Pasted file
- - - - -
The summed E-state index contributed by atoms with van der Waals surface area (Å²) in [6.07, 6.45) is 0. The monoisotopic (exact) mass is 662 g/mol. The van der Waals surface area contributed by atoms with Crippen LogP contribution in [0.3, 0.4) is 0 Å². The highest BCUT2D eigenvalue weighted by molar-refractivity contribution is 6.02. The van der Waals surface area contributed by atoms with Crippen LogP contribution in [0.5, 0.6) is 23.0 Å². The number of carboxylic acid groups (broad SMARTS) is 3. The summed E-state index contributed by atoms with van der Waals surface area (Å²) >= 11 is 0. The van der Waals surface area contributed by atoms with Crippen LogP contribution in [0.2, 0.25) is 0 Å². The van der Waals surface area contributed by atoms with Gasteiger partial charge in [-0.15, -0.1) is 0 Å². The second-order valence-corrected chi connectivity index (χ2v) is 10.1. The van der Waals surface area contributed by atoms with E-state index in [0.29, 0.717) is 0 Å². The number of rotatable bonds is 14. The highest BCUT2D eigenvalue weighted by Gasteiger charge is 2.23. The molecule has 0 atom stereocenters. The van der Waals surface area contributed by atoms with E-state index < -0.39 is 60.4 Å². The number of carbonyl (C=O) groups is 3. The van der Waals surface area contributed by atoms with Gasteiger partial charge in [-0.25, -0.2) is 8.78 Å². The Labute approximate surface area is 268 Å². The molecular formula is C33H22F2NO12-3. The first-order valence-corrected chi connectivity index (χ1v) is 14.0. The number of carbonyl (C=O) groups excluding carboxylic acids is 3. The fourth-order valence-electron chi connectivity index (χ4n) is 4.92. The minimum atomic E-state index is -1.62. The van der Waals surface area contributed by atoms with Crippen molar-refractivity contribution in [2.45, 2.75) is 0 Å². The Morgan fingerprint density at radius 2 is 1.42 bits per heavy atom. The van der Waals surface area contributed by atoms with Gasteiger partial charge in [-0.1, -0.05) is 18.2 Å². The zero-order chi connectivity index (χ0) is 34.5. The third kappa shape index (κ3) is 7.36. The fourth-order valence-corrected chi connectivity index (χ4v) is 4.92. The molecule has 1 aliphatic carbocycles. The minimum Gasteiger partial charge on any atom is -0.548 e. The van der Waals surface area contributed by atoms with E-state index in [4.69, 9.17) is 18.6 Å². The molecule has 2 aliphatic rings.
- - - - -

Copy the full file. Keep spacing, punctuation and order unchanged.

The summed E-state index contributed by atoms with van der Waals surface area (Å²) in [6.07, 6.45) is 0. The monoisotopic (exact) mass is 662 g/mol. The van der Waals surface area contributed by atoms with Crippen LogP contribution in [0.3, 0.4) is 0 Å². The highest BCUT2D eigenvalue weighted by molar-refractivity contribution is 6.02. The van der Waals surface area contributed by atoms with Crippen LogP contribution in [0.5, 0.6) is 23.0 Å². The number of carboxylic acid groups (broad SMARTS) is 3. The summed E-state index contributed by atoms with van der Waals surface area (Å²) >= 11 is 0. The van der Waals surface area contributed by atoms with Crippen LogP contribution in [0.2, 0.25) is 0 Å². The van der Waals surface area contributed by atoms with Gasteiger partial charge in [-0.15, -0.1) is 0 Å². The second-order valence-corrected chi connectivity index (χ2v) is 10.1. The van der Waals surface area contributed by atoms with E-state index in [0.29, 0.717) is 0 Å². The number of rotatable bonds is 14. The highest BCUT2D eigenvalue weighted by Gasteiger charge is 2.23. The molecule has 0 atom stereocenters. The van der Waals surface area contributed by atoms with E-state index < -0.39 is 60.4 Å². The number of carbonyl (C=O) groups is 3. The van der Waals surface area contributed by atoms with Gasteiger partial charge in [-0.25, -0.2) is 8.78 Å². The Labute approximate surface area is 268 Å². The molecular formula is C33H22F2NO12-3. The first-order valence-corrected chi connectivity index (χ1v) is 14.0. The number of carbonyl (C=O) groups excluding carboxylic acids is 3. The fourth-order valence-electron chi connectivity index (χ4n) is 4.92. The minimum atomic E-state index is -1.62. The van der Waals surface area contributed by atoms with Crippen molar-refractivity contribution in [2.45, 2.75) is 0 Å². The Morgan fingerprint density at radius 2 is 1.42 bits per heavy atom. The van der Waals surface area contributed by atoms with Gasteiger partial charge in [-0.1, -0.05) is 18.2 Å². The zero-order chi connectivity index (χ0) is 34.5. The third kappa shape index (κ3) is 7.36. The fourth-order valence-corrected chi connectivity index (χ4v) is 4.92. The molecule has 1 aliphatic carbocycles. The minimum Gasteiger partial charge on any atom is -0.548 e. The van der Waals surface area contributed by atoms with E-state index in [4.69, 9.17) is 18.6 Å². The molecule has 2 aliphatic rings.